Humans produce digital data every minute, and it’s still an open question whether we should be archiving all of it—and, if so, how. For the team behind Hi.co, a publishing platform that will stop accepting new submissions on Sept. 1, the decision was clear. Archiving everything from the site, which publishes writing about places around the world, felt like a moral imperative. So the group made an elaborate and awesome plan.
Co-founder Craig Mod explains on Medium that every Hi.co user’s submissions will be available for export (as they are now), while a complete archive of the site will migrate to the domain hitotoki.org, where it will live for at least 10 years, if not longer. Here’s the cool part: The complete data trove will be etched onto at least five 2-inch–by–2-inch nickel plates that can withstand exposure to fire and salt water to last for 10,000 years.
These aren’t DVDs or flash drives that store binary data, though. Norsam Technologies and Los Alamos Laboratories will use a special ion-etching process to physically transfer every word and image onto the nickel plates. It’s not the type of thing you can peruse with the naked eye, but you will be able to read the plates with an optical microscope. You keep one of those on you at all times, right?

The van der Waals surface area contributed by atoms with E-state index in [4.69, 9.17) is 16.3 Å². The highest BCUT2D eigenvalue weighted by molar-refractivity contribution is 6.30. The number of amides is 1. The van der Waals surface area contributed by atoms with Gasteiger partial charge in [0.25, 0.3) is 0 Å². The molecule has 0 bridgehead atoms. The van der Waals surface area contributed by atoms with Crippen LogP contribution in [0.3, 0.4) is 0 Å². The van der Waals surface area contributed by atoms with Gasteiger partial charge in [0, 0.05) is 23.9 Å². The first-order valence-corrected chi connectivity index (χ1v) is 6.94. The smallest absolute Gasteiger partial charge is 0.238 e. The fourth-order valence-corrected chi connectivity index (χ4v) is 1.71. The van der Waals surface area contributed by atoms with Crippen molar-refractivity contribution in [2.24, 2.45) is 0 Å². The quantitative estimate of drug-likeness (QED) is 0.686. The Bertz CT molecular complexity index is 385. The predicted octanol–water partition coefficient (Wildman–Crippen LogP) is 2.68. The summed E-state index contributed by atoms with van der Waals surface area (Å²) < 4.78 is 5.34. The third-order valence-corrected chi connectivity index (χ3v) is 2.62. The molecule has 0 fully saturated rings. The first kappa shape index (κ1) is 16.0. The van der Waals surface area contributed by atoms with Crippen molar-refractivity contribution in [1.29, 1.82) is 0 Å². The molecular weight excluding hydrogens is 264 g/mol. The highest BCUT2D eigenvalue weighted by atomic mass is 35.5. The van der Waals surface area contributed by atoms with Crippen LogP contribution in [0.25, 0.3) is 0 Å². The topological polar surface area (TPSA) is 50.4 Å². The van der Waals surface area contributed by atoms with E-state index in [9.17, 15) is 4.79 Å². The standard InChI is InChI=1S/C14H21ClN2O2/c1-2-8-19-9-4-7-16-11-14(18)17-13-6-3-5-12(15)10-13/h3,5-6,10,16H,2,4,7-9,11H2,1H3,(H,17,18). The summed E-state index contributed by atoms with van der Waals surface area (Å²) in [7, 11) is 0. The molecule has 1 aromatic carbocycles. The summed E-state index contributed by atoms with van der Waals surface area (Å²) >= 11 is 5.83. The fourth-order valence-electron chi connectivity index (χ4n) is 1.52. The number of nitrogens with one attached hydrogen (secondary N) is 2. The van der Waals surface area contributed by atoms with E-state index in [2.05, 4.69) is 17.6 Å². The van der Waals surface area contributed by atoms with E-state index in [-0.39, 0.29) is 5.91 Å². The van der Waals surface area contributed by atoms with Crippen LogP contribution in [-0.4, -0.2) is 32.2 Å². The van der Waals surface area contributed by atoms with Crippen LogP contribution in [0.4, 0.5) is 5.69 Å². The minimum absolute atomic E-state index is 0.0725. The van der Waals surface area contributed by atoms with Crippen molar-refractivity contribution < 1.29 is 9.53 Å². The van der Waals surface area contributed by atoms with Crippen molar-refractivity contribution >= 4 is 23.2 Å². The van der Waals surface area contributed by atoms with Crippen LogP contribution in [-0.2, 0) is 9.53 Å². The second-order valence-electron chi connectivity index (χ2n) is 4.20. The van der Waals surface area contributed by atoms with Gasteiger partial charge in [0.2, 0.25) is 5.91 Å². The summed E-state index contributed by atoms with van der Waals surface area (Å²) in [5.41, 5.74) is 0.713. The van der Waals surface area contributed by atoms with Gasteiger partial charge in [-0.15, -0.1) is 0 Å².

The team will produce at least five plates, and they will be housed by libraries and museums around the world for their 10,000–year lives. The Library of Congress has already agreed to be one of the “stewards.”
We understand the moral duty we took on in creating Hi.co — in opening it up to submissions and user generated content. There was an implicit pact: You give us your stories about place, and we’ll give you a place to put your stories. … We do not take this moral duty lightly.
Hi.Co is still encouraging signups and accepting submissions to its current trove of more than 2 million words and 14,000 photographs published about 3,000 cities worldwide. The team will use proceeds from selling the Hi.co domain name to fund the archival process that will begin immediately after Sept. 1.
Online interactions are often fleeting and disposable, but that doesn’t have to be the only approach to the digital world. Undertakings like the Future Library project are all about exploring the relationship between content and time. As Mod puts it, “Hi.co is not Snapchat.”